Tuesday, September 17, 2013

Does government intervention help the poor?

Who eats at McDonalds? How much do you usually pay for you and your family? Let's say $20. Now let's say that the government enacts a new sales tax on McDonalds of 83%, which means that your usual $20 meal is now $36.60.

What do you think? Would you continue paying $36.60? Or would you try somewhere else? I bet you'll go other places.

Now what if the government did the same law to all the fast food places, and to all the restuarants? Then where would you eat? Maybe you buy more groceries to eat at home more. Right?

But then that means that fewer people are eating out, and that means less revenue for those companies, and that means that they'll have to downsize operations ~~ which means fewer jobs ~~ to lower costs in order to cope with the reduced revenue. So of course this isn't a viable solution. This is counter-productive to the intended goal of more money for the poor.

So the government law for new taxes had some unintended consequences that were counter to their intended goals.

But lots of people will say that my proposed 83% sales tax is ridiculously high and unrealistic. No one would do that in America! Well that's what's basically being proposed. Democrats are trying to increase the minimum wage from $7.50/hr to $15. And for McDonalds that equates to 4 times more money than annual profits,[1] so the extra cost would have to be passed on to the customer. But as I argued above, that means lower sales precisely because of the higher cost to customers. And that means downsizing and fewer jobs which is counter-productive to the intended goal of more money for the poor.

But wait. Democrats have another idea.[3] Why not just take whatever profits there are and give that to the workers? 25% of the target is better than none of the target, which equates to a $1.83/hr minimum wage increase. But this doesn't work either because it means that the investors wouldn't get any return on their profits, so they'll pull out their money and invest instead in other companies that actually turn a profit. And that means no more money for McDonalds and they'll have to downsize and that means fewer jobs. Again this is counter-productive to the intended goal of more money for the poor.

But wait. Democrats have yet another idea.[3] Why don't we take half of the money from the greedy CEO who made $9 million last year and give that to the workers? Well, that's only $4.5 million, which comes to 1/10th of a penny per hour, which of course is ridiculous to even consider because its so small in comparison.[2] And that's not a viable solution because the CEO will resign and go where he gets paid what he's worth instead of half of that, and McDonalds will replace him with a less capable CEO, and that means less profits for McDonalds, and that means downsizing and fewer jobs, which of course is counter-productive to the intended goal of more money for the poor.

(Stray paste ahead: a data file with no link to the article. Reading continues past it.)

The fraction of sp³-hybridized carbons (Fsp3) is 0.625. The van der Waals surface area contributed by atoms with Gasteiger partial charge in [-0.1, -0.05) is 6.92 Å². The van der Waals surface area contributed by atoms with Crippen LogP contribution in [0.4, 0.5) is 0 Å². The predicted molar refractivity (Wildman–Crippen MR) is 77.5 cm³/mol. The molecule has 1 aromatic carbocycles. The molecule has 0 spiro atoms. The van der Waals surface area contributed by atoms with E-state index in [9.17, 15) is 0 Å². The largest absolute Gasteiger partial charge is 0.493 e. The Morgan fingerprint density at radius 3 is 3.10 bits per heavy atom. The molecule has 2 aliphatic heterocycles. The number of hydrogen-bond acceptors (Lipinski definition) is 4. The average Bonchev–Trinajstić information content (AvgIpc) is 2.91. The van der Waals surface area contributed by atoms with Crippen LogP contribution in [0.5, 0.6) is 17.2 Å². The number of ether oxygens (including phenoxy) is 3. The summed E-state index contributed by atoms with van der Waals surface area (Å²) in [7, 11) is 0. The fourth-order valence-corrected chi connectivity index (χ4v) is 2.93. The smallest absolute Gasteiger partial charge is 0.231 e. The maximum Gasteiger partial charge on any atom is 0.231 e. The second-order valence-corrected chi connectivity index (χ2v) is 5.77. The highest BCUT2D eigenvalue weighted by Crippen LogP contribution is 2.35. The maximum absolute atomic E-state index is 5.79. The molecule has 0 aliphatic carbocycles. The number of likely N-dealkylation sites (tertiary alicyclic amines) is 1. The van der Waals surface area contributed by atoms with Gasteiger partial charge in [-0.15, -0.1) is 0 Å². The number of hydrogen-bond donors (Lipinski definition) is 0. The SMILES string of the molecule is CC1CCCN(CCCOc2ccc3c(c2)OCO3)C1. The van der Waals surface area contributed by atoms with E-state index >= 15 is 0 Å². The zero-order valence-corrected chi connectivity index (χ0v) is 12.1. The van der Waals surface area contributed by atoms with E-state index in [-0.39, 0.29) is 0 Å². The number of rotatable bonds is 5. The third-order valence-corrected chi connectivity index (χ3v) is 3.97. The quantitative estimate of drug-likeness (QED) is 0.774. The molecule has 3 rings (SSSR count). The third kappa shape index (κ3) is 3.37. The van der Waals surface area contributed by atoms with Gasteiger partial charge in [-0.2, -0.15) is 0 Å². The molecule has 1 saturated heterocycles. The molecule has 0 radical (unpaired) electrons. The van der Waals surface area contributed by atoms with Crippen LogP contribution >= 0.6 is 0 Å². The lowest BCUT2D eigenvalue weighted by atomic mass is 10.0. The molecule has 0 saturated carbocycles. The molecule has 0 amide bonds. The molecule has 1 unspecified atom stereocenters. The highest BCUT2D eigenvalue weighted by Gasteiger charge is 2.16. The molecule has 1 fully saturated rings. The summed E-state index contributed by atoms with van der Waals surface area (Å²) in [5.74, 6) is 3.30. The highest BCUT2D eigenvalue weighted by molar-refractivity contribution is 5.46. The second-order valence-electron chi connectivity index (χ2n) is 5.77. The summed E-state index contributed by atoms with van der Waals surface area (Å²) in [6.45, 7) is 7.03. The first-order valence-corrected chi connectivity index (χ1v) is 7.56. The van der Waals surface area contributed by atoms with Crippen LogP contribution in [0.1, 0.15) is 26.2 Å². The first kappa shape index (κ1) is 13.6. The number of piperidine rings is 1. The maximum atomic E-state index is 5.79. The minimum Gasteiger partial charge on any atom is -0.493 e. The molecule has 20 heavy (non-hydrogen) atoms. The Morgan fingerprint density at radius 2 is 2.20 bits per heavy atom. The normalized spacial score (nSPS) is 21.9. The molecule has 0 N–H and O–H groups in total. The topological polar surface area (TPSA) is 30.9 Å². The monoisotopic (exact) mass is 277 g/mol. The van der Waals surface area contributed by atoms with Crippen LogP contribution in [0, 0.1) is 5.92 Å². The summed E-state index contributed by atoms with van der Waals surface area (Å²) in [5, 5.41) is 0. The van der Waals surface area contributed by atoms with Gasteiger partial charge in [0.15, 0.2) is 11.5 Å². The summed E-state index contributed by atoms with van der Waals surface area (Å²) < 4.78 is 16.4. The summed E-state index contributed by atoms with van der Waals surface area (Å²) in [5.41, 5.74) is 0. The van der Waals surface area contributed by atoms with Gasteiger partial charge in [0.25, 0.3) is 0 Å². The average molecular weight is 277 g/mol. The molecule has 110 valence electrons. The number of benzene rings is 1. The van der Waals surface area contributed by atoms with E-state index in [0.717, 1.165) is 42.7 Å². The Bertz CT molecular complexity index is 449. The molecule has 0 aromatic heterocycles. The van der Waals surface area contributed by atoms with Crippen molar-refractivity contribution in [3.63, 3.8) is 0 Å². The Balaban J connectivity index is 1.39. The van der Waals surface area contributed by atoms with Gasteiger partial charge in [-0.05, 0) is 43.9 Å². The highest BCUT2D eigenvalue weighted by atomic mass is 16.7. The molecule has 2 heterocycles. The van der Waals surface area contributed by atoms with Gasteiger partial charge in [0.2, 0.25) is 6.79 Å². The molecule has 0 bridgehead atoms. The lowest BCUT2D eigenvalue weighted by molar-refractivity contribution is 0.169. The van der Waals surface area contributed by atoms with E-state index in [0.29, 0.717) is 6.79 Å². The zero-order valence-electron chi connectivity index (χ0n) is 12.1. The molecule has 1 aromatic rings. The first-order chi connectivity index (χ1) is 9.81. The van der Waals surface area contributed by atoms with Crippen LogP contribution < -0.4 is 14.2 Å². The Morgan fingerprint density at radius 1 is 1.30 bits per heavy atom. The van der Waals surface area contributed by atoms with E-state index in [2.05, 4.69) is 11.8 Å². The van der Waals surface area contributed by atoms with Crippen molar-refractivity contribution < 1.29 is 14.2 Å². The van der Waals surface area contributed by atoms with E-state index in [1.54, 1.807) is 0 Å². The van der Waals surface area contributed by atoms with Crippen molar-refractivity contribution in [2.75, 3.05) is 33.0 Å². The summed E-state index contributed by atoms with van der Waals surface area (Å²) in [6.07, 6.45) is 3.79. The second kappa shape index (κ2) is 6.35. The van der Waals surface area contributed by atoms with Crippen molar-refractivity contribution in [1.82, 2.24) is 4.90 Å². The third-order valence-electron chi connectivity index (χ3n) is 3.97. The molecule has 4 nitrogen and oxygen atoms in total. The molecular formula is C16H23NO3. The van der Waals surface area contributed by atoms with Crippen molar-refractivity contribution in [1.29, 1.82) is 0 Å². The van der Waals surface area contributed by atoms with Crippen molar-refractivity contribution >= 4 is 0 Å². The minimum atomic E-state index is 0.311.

~~~ Edit 9/19/2013 ~~~

a friend said that my argument ignores that lots of non-US mcdonalds employees have much higher min-wage, so my math is off. she's right.

so i looked up their financials:


1. US, company-operated sales = $4.5 billion.

2. US, company-operated margins = $883 million. This is #1 minus costs.

3. US, company-operated operating income = $3.75 billion. That's #1 - #2.

4. US, number of min-wage employees = 500,000.

5. Suggested min-wage increase of $3/hr. [the friend suggested it]

6. Extra annual cost = $3 billion. That's #4 x #5.

7. Net profits after increase = $750 million. That's #3 - #6.

8. Percent decrease to profit = 80%. That's #6 / #3.

So my argument still works for the US. An 80% decrease of profits means that investors will pull their money out and instead invest in other more profit-producing ventures. That'll result in downsizing and fewer jobs in the US, which means that the suggested minimum wage increase of $3/hr doesn't solve the problem that its intended to solve.


  1. Suggested increase in minimum wage is +$7.50/hr.
  2. Number of minimum wage employees is 1.5 million (for McDonalds).
    • this is a wild guess from total 1.7 million minimum-wage and non-minimum wage employees
  3. Average number of hours worked per year per employee is 2000.
  4. Total extra wages annually is $22.5 billion. That's #2 x #3.
  5. Last year's annual profits is $5.5 billion, which is only 25% of the target #4, so its not enough money.


    6.  Half of the CEOs pay is $4.5 million.
    7.  That's $2.50 extra per employee per year. That's #6 / #2.
    8.  That's a wage increase of $0.001 per hour. That's #7 / #3.

[3] These aren't real Democratic positions. I made them up to illustrate the various ways that the wage increase could potentially be paid for and how they fail.


  1. kudos. Your argument is logical, sequential apt and it makes sense

    1. cool. thanks. if you want to read more like that (and way better stuff), join this email list (me and lots of others talk daily here):